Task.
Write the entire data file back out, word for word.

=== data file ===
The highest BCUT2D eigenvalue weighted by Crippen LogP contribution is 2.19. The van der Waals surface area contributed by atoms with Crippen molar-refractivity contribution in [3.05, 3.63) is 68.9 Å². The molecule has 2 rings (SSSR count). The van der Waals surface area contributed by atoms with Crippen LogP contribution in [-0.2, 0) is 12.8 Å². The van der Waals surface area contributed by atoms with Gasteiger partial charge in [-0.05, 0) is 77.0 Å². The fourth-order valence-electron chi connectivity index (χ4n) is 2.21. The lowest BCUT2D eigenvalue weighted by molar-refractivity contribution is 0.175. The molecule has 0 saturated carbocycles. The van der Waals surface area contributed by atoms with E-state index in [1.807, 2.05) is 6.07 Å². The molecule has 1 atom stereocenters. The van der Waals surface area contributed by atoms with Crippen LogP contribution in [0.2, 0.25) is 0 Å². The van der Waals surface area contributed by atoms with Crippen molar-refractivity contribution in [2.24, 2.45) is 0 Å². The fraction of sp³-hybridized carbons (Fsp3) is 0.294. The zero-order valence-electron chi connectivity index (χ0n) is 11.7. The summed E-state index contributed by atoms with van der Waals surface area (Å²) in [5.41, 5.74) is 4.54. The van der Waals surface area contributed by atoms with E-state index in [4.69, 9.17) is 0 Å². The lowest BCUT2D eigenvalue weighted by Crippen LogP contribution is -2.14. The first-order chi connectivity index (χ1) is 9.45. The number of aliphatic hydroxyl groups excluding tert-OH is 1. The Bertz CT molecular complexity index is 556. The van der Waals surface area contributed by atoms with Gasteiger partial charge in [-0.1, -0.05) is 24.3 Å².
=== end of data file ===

The highest BCUT2D eigenvalue weighted by Crippen LogP contribution is 2.19. The van der Waals surface area contributed by atoms with Crippen molar-refractivity contribution in [3.05, 3.63) is 68.9 Å². The molecule has 2 rings (SSSR count). The van der Waals surface area contributed by atoms with Crippen LogP contribution in [-0.2, 0) is 12.8 Å². The van der Waals surface area contributed by atoms with Gasteiger partial charge in [-0.05, 0) is 77.0 Å². The fourth-order valence-electron chi connectivity index (χ4n) is 2.21. The lowest BCUT2D eigenvalue weighted by molar-refractivity contribution is 0.175. The molecule has 0 saturated carbocycles. The van der Waals surface area contributed by atoms with E-state index in [1.807, 2.05) is 6.07 Å². The molecule has 1 atom stereocenters. The van der Waals surface area contributed by atoms with Crippen LogP contribution in [0.2, 0.25) is 0 Å². The van der Waals surface area contributed by atoms with Crippen molar-refractivity contribution in [2.24, 2.45) is 0 Å². The fraction of sp³-hybridized carbons (Fsp3) is 0.294. The zero-order valence-electron chi connectivity index (χ0n) is 11.7. The summed E-state index contributed by atoms with van der Waals surface area (Å²) in [5.41, 5.74) is 4.54. The van der Waals surface area contributed by atoms with E-state index in [4.69, 9.17) is 0 Å². The lowest BCUT2D eigenvalue weighted by Crippen LogP contribution is -2.14. The first-order chi connectivity index (χ1) is 9.45. The number of aliphatic hydroxyl groups excluding tert-OH is 1. The Bertz CT molecular complexity index is 556. The van der Waals surface area contributed by atoms with Gasteiger partial charge in [-0.1, -0.05) is 24.3 Å².